Other administrators weighed in with similar assessments. Newly named vice president for enrollment Roni Miller '01, noted, "Under President Smith's stewardship, the York University campus has sustained, a remarkable metamorphosis, into a vibrant campus with state-of-the-art facilities, a thriving academic community, and a renewed campus landscape. Sam is leaving a legacy of progress and growth."

Athletic Director Garrett Schwarz '07 reflected on Smith's commitment to the mission of YU: "During his leadership, we saw the remodel of the Brian Lemons Athletic Training Center, improvement in the men's basketball locker room and the addition of a presidential VIP suite in the Freeman Center, not to mention the new turf in the Holthus Field House. Mostly, though, I remember regular meetings that focused on athletic matters for half the time, then on faith and family for the other half of our time. That left a huge impression."

Brent Magner '79, longtime vice president for advancement who continues in a role as senior advancement officer, points to the recent successful accreditation review. According to Magner, Smith's wisdom in filling the vacant provost position with Dr. Shannon Leinen '07 during the ongoing reaccreditation process proved to be providential, as she effectively and efficiently guided the academic leadership team to a previously unrealized extension. Moreover, York's continued stability in an era of upheaval in higher education has been enviable, according to Magner, who added, "President Smith stayed the course and finished some important projects begun under the previous administration, then added and completed important projects of his own. He held on to and reinforced our core values at all levels in the institution."

Felipe Venegas '22, a recent YU graduate who came from Chile initially to play soccer for York, attributes his own personal, spiritual awakening to the attention of Smith and his family to Felipe's struggles as a student and as a child of God:

"I was at a low point, feeling overwhelmed and disconnected as an international student, and President Smith took a proactive interest in me and my circumstances. He reached out to me, listened to my concerns, spent time with me in prayer, provided support and encouragement to me in reconnecting me with my faith, all of which led to my baptism. His genuine care for me made a difference in my life, and God transformed me through that relationship. He and his family took me into their home, treated me as one of their own and demonstrated to me the Christian example that we should all be to others. I can't thank the Smith family enough for sharing Jesus with me and showing me what God can do with my life."

Tim Lewis '84, assistant professor of business, viewed Smith through a multi-perspective lens over the four-year term of his leadership. He effectively summed up a frequently cited frame of reference with many of those who have grown close to Smith and his family:

"From the moment Sam Smith set foot back on the York campus, this time not as a student but as its president, he hit the ground running. His administrative background in student services led him to see our little campus through the eyes of our potential customers, the students, instead of the nostalgia of the past.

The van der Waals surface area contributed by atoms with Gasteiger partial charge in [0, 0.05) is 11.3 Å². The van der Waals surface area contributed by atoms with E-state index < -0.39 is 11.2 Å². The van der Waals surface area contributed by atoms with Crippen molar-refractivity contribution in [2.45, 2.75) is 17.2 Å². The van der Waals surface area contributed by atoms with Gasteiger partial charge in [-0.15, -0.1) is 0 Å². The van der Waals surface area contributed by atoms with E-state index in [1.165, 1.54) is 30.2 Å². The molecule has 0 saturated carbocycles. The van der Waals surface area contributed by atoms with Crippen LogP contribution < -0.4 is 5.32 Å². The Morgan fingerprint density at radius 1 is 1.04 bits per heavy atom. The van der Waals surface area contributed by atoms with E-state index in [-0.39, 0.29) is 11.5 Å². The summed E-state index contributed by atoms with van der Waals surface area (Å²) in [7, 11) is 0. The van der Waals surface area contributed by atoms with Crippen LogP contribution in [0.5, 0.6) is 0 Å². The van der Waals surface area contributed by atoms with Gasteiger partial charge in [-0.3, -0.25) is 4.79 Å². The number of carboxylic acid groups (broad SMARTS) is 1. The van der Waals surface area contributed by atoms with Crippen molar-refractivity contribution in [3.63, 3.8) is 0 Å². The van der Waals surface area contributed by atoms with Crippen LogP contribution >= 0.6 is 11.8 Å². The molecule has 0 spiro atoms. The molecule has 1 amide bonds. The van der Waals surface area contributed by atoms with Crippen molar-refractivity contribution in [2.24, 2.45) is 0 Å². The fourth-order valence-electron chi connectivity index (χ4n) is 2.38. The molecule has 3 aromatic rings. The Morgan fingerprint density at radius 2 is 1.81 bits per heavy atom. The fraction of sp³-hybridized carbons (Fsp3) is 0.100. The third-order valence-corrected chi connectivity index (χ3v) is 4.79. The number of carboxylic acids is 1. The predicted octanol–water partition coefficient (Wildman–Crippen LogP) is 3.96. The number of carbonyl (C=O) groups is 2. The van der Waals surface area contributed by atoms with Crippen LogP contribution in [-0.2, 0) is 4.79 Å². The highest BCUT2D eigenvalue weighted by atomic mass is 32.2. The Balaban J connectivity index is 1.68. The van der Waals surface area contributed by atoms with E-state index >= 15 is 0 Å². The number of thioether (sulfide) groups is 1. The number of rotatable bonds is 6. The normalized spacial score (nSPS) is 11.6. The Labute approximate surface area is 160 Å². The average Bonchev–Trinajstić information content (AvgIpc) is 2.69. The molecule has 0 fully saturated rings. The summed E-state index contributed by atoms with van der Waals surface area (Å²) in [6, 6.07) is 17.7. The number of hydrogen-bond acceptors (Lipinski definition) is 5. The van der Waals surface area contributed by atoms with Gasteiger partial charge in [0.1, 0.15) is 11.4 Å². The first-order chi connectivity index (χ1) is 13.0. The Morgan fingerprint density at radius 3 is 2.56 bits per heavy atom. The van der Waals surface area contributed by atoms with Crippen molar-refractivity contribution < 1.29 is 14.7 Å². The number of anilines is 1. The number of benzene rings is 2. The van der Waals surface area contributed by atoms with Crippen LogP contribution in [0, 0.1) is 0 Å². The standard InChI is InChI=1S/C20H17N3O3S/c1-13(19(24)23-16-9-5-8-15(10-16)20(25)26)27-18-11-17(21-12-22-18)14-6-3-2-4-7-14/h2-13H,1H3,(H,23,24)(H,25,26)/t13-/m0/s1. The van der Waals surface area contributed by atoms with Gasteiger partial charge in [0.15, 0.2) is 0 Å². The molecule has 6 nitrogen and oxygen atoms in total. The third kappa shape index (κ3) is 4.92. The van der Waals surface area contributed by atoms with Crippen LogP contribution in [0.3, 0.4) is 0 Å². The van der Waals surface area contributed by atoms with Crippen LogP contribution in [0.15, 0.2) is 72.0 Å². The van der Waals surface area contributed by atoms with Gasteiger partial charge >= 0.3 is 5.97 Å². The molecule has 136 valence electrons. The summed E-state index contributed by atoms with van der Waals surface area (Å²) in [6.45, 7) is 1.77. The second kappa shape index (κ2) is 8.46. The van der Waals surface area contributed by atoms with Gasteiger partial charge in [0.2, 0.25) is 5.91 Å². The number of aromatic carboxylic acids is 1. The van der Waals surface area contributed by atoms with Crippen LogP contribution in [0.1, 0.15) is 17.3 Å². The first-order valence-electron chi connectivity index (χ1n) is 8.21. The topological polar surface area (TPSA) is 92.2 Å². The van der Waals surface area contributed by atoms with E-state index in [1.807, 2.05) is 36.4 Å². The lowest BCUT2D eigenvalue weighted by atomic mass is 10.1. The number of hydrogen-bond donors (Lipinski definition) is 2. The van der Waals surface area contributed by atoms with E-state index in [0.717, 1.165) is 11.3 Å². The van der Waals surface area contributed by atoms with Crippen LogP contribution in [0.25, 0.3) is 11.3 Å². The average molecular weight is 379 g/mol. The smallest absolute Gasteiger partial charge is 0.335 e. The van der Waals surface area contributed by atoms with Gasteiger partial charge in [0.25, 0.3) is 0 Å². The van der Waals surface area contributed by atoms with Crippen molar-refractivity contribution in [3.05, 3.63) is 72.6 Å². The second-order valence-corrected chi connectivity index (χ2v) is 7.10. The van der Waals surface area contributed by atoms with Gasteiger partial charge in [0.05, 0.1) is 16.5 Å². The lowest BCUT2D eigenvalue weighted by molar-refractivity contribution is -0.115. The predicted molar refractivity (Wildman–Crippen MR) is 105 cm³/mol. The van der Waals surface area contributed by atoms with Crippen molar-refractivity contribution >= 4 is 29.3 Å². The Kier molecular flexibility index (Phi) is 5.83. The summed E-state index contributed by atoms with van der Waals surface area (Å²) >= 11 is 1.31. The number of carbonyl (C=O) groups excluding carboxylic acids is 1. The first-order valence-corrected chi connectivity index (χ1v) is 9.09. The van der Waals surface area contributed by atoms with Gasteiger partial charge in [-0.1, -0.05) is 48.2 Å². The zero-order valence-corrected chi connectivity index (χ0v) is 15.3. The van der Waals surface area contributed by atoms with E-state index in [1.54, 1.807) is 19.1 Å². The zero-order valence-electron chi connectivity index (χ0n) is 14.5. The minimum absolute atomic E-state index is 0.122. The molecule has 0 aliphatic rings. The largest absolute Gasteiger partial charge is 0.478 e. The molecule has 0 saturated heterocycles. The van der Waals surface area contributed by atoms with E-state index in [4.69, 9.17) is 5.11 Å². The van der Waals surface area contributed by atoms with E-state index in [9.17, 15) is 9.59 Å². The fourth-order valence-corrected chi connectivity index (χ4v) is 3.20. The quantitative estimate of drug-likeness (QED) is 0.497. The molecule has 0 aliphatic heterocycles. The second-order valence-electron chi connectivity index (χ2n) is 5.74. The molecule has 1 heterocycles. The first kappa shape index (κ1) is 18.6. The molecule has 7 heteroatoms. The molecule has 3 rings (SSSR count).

To those of us who have had the blessing to work closely with President Smith, we will remember him as a man of energy, passion, hospitality, humility and deep faith. He was the right person at the right time for this beloved institution.

Sam and Lisa will be fondly remembered for their time at York. They lived and modeled the mission of York University in their personal and professional lives. More importantly, they embodied what true believers, true disciples and true spiritual leaders should look like in a Christian higher education setting. They will be sorely missed."

Asked about his own personal favorite memories of his time at York, Smith quickly points to the many Bible studies with students, especially the frequent one-on-one moments in prayer and study that resulted in student baptisms. He noted that those meetings and the subsequent spiritual relationships will be a "collective forever memory" from his time at York that will stay with him through life, wherever that takes him.

"I've had so many mountaintop experiences with so many wonderful people at York—alumni, donors, trustees, community members, neighbors," he said. "But those meaningful relationships with students that grew through the sharing of the good news of Jesus trumps everything. Looking into their eyes and hearing them voice their growing faith touched the core of my heart. That reflects the lasting significance of my four years here."

The Smith family will begin another ministry in July when Smith becomes president of Mount Dora Christian Academy and Children's Home in Mt. Dora, Fla. With a similar perspective when he took over the reins at York four years ago, Smith looks forward to another new challenge, an opportunity to model Christian servantleadership and an arrangement where his time will even more greatly involve his family's needs.

He's lived the dream at York, so York University wishes God's blessings for the Smiths as Sam plans to live the new dream at Mount Dora.